#FreeSenegal protests in March to demand democratic freedom and release of political prisoners, including Ousmane Sonko, an alleged rapist. Source: Twitter post.

On International Women’s 2021, as Senegalese youth protested against an autocratic government, they also trended “Happy women’s day to everyone except Adji Sarr”. In February, a woman accused Ousmane Sonko of rape and since then has been exposed to victim-blaming, threats, cyberharassment, and gaslighting - of which the accused himself participated in by denying the accusation and accusing the president of Senegal of framing him. The incidents that followed are emblematic of the culture of rape and violence against women in Senegambia. I remember saying that in a country where rape allegations are often socially and legally dismissed, the state is so involved in this one. I realised then how dismissive of Adji’s story that statement was and that, instead of affirming that Adji Sarr deserves justice to a trial and for everyone to believe her story, I was also politicising the issue. These words by Dr. Rama Dieng reminded me of how important it was that I had not commented right away: “For me, it has always been crucial to take a step back, to resist the temptation to react quickly, to give ideas the necessary time to mature, and meticulous investigation and analysis of the facts to take place”. My first tweet analysing this was that the narrative being told by local media and protesters largely left out an important aspect of what happened; it simply did not include Adji Sarr.

It seemed as if a rape allegation was not enough to get people out on the streets, and so a much deeper and general cause is needed to be that outraged. In the beginning, #FreeSenegal protestors clarified that the protests were not about the rape allegations, and that #FreeSenegal was about resistance against Macky Sall’s autocratic and oppressive regime, which was supposedly a bigger cause than demanding justice for a sexual violence victim. While the difference on fighting for democratic justice and justice for a rape victim was distinguished, the women’s rights defendants and Sonko supporters co-existed in these separate issues in the early stages of the protests. The political intentions might be good, but it is impossible to separate intentions from what really is happening – and that is we have failed to believe a woman and her story has become disposable because our anti-government fight precedes justice for women.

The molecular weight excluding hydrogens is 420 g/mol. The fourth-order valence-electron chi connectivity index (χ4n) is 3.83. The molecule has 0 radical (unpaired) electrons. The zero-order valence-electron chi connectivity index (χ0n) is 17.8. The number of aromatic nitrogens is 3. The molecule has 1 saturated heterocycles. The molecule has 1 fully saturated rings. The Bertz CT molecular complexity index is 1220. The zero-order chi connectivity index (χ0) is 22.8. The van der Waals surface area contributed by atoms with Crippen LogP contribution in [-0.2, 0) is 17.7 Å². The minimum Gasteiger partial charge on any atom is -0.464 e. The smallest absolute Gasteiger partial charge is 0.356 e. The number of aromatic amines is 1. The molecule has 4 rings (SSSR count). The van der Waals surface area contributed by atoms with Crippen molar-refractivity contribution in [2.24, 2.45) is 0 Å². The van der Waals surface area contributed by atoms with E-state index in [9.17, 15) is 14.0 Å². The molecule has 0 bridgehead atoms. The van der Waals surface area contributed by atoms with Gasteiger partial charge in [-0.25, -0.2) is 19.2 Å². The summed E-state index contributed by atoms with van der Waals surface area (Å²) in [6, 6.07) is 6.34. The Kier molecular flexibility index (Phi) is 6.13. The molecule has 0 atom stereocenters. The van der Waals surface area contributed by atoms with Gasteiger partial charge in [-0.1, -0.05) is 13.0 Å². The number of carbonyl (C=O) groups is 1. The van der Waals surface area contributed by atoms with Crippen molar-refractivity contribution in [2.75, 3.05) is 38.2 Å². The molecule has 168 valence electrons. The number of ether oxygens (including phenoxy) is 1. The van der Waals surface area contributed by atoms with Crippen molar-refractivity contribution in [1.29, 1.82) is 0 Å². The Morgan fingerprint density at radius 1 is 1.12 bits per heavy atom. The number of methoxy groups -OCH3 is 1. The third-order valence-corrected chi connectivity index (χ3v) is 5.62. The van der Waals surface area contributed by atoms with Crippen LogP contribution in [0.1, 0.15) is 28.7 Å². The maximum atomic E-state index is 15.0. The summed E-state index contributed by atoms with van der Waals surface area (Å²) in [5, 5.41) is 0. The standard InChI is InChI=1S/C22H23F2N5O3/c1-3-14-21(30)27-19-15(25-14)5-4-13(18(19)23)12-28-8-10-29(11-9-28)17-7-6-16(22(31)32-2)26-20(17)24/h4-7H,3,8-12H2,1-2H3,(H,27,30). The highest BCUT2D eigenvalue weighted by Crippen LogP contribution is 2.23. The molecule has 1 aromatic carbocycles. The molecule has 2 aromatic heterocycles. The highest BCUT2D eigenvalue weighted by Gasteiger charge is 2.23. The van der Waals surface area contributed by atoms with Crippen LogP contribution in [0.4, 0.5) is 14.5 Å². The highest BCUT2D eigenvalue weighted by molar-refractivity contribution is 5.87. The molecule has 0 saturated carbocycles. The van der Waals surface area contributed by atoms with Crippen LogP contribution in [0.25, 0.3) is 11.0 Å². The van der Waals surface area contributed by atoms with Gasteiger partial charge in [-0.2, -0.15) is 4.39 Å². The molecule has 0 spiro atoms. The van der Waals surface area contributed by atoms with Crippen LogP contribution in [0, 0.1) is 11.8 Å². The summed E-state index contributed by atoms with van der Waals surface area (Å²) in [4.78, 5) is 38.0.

…we have failed to believe a woman and her story has become disposable because our anti-government fight precedes justice for women.

While I do understand the intersectionality of oppression and how movements can transcend one single cause, I still choose to believe a woman who said she was raped; without politicizing and amplifying people that can harm her and potentially other victims of sexual violence. Ndeye Debo Seck, a Senegalese feminist said to me “Oh the protest would have happened whatever the reason. People are exhausted, frustrated, and hungry for food and better days. As for Adji Sarr, I am heartbroken. I believe we could have avoided this if we had a culture of listening to women and valuing their voices.” The first protests that happened after Adji Sarr spoke up were not in solidarity with her, but rather for Sonko on his attempted arrest for the rape charge. The outcome of these protests, and of the case if it proceeds to court, will have lasting effects on the work that feminists and women rights organizations do. As Nadia put it: “A young woman, Adji Sarr, dared to say – ‘he raped me’. And may we remember enough to say she too deserves to be heard. She deserves protection; she deserves due process.” The social and legal consequences of young people dying and of the reputation of service providers in the beauty and care industry will be consequential in believing victims that speak up.

How do we even ask women to come out, when they are now more fully aware of the risks and violence – both online and offline – that would follow? In all of this, as feminists and activists in Senegal and the region, we should examine how this incident will set back the fight against the silencing of victims and the culture of sexual violence in our highly religious, highly patriarchal, and awfully pro-moral communities. Our movement building and organizing should always center women.

How do we even ask women to come out, when they are now more fully aware of the risks and violence – both online and offline – that would follow?